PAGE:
This striking view of layered sediments on Mars was captured by the ExoMars Trace Gas Orbiter’s Colour and Stereo Surface Imaging System, CaSSIS, on 2 October 2018. The image, which covers an area 25 x 7 km wide, focuses on a layered mound in Juventae Chasma, just north of the iconic Valles Marineris.
The features in the chasmata around Valles Marineris have been well studied by Mars orbiters, including ESA’s Mars Express and NASA’s Mars Reconnaissance Orbiter (MRO). The CRISM instrument on MRO detected a significant amount of sulphates at the base of the mound shown in this image – a composition that points to the presence of water in the distant past.
The new image from CaSSIS reveals the beautiful sedimentary layers in high resolution, allowing scientists to explore the correlation between colour as seen by the camera, and composition as determined by previous measurements to better understand how these minerals were deposited in the area. Patterns in the layering can also serve as a record of climate, further constraining the type of environment in which this feature formed, and shedding light on the history of this stunning landscape.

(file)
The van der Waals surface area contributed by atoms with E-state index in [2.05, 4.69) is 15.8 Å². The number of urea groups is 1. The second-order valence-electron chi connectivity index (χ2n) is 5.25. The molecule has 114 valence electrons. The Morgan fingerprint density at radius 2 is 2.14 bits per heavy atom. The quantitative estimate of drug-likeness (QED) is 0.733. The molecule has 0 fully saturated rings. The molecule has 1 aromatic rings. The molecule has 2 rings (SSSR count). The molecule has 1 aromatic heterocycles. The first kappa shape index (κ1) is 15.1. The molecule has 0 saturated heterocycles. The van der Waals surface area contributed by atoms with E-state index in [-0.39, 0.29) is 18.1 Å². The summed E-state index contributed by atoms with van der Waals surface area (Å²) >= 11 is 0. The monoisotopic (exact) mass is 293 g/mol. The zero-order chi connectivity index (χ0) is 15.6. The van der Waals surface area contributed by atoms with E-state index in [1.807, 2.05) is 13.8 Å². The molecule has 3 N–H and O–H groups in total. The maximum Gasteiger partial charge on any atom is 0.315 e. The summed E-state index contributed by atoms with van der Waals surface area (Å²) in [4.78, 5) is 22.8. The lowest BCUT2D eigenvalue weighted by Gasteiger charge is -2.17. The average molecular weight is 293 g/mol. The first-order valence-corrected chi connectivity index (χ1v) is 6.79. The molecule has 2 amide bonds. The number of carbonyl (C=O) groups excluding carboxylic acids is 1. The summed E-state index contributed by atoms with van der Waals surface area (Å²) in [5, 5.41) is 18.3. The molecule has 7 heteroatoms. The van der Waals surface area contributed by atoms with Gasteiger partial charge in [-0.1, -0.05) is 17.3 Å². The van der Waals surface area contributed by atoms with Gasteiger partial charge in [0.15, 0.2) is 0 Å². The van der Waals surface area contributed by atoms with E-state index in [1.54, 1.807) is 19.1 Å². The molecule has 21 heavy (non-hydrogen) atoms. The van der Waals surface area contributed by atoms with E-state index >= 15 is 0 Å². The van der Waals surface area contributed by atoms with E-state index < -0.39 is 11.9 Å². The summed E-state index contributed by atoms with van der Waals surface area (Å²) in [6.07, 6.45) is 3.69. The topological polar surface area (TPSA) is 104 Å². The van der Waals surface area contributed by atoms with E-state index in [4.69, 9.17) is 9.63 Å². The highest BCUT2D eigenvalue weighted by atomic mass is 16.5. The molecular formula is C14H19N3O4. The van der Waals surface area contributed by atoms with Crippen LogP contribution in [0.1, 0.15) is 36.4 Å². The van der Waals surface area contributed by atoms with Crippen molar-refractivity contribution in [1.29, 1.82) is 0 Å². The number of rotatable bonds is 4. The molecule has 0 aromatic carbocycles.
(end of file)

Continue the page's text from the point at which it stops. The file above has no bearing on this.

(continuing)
The ExoMars programme is a joint endeavour between ESA and Roscosmos. More about ExoMars.